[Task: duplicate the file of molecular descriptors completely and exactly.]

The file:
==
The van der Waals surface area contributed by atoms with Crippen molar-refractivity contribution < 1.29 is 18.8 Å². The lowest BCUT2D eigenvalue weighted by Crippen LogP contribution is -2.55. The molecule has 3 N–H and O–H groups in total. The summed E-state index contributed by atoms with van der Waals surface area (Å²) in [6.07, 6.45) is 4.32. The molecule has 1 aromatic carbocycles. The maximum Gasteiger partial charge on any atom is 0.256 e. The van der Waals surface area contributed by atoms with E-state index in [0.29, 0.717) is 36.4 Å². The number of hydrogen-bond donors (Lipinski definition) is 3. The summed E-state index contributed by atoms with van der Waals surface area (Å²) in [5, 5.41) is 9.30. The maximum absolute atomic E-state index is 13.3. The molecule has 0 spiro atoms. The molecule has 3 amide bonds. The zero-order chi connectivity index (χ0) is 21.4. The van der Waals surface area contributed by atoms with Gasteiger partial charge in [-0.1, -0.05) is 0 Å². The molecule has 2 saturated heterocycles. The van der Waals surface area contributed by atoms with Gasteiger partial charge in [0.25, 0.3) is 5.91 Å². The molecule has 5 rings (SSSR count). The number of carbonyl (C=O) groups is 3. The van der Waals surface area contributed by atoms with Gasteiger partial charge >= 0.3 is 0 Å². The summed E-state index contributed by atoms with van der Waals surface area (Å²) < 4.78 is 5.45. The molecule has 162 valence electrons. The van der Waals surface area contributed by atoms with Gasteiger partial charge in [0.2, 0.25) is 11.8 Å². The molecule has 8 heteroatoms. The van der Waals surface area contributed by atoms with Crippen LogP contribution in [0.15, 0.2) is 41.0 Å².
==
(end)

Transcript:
The van der Waals surface area contributed by atoms with Crippen molar-refractivity contribution < 1.29 is 18.8 Å². The lowest BCUT2D eigenvalue weighted by Crippen LogP contribution is -2.55. The molecule has 3 N–H and O–H groups in total. The summed E-state index contributed by atoms with van der Waals surface area (Å²) in [6.07, 6.45) is 4.32. The molecule has 1 aromatic carbocycles. The maximum Gasteiger partial charge on any atom is 0.256 e. The van der Waals surface area contributed by atoms with E-state index in [0.29, 0.717) is 36.4 Å². The number of hydrogen-bond donors (Lipinski definition) is 3. The summed E-state index contributed by atoms with van der Waals surface area (Å²) in [5, 5.41) is 9.30. The maximum absolute atomic E-state index is 13.3. The molecule has 0 spiro atoms. The molecule has 3 amide bonds. The zero-order chi connectivity index (χ0) is 21.4. The van der Waals surface area contributed by atoms with Gasteiger partial charge in [-0.1, -0.05) is 0 Å². The molecule has 2 saturated heterocycles. The van der Waals surface area contributed by atoms with Gasteiger partial charge in [0.25, 0.3) is 5.91 Å². The molecule has 5 rings (SSSR count). The number of carbonyl (C=O) groups is 3. The van der Waals surface area contributed by atoms with Gasteiger partial charge >= 0.3 is 0 Å². The summed E-state index contributed by atoms with van der Waals surface area (Å²) < 4.78 is 5.45. The molecule has 162 valence electrons. The van der Waals surface area contributed by atoms with Gasteiger partial charge in [0.2, 0.25) is 11.8 Å². The molecule has 8 heteroatoms. The van der Waals surface area contributed by atoms with Crippen LogP contribution in [0.15, 0.2) is 41.0 Å².